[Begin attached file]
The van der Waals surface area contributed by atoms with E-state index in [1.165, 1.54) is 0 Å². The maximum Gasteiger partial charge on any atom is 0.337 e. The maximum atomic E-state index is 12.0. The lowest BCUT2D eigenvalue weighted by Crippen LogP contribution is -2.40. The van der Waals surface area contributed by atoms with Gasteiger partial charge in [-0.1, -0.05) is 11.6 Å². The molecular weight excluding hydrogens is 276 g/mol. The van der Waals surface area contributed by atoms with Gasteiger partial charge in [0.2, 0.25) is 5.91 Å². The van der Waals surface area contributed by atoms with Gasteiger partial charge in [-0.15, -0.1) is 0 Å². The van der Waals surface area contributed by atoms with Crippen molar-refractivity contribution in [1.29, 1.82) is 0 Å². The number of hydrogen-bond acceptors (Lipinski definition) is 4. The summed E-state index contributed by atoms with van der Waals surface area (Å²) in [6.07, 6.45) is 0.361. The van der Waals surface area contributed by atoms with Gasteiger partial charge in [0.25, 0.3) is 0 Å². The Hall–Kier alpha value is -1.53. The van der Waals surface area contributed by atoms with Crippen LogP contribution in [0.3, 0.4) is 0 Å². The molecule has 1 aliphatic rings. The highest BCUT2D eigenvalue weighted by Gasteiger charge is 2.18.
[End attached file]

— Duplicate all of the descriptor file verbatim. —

The van der Waals surface area contributed by atoms with E-state index in [1.165, 1.54) is 0 Å². The maximum Gasteiger partial charge on any atom is 0.337 e. The maximum atomic E-state index is 12.0. The lowest BCUT2D eigenvalue weighted by Crippen LogP contribution is -2.40. The van der Waals surface area contributed by atoms with Gasteiger partial charge in [-0.1, -0.05) is 11.6 Å². The molecular weight excluding hydrogens is 276 g/mol. The van der Waals surface area contributed by atoms with Gasteiger partial charge in [0.2, 0.25) is 5.91 Å². The van der Waals surface area contributed by atoms with Gasteiger partial charge in [-0.15, -0.1) is 0 Å². The van der Waals surface area contributed by atoms with Crippen molar-refractivity contribution in [1.29, 1.82) is 0 Å². The number of hydrogen-bond acceptors (Lipinski definition) is 4. The summed E-state index contributed by atoms with van der Waals surface area (Å²) in [6.07, 6.45) is 0.361. The van der Waals surface area contributed by atoms with Gasteiger partial charge in [0.25, 0.3) is 0 Å². The Hall–Kier alpha value is -1.53. The van der Waals surface area contributed by atoms with Crippen LogP contribution in [0.3, 0.4) is 0 Å². The molecule has 1 aliphatic rings. The highest BCUT2D eigenvalue weighted by Gasteiger charge is 2.18.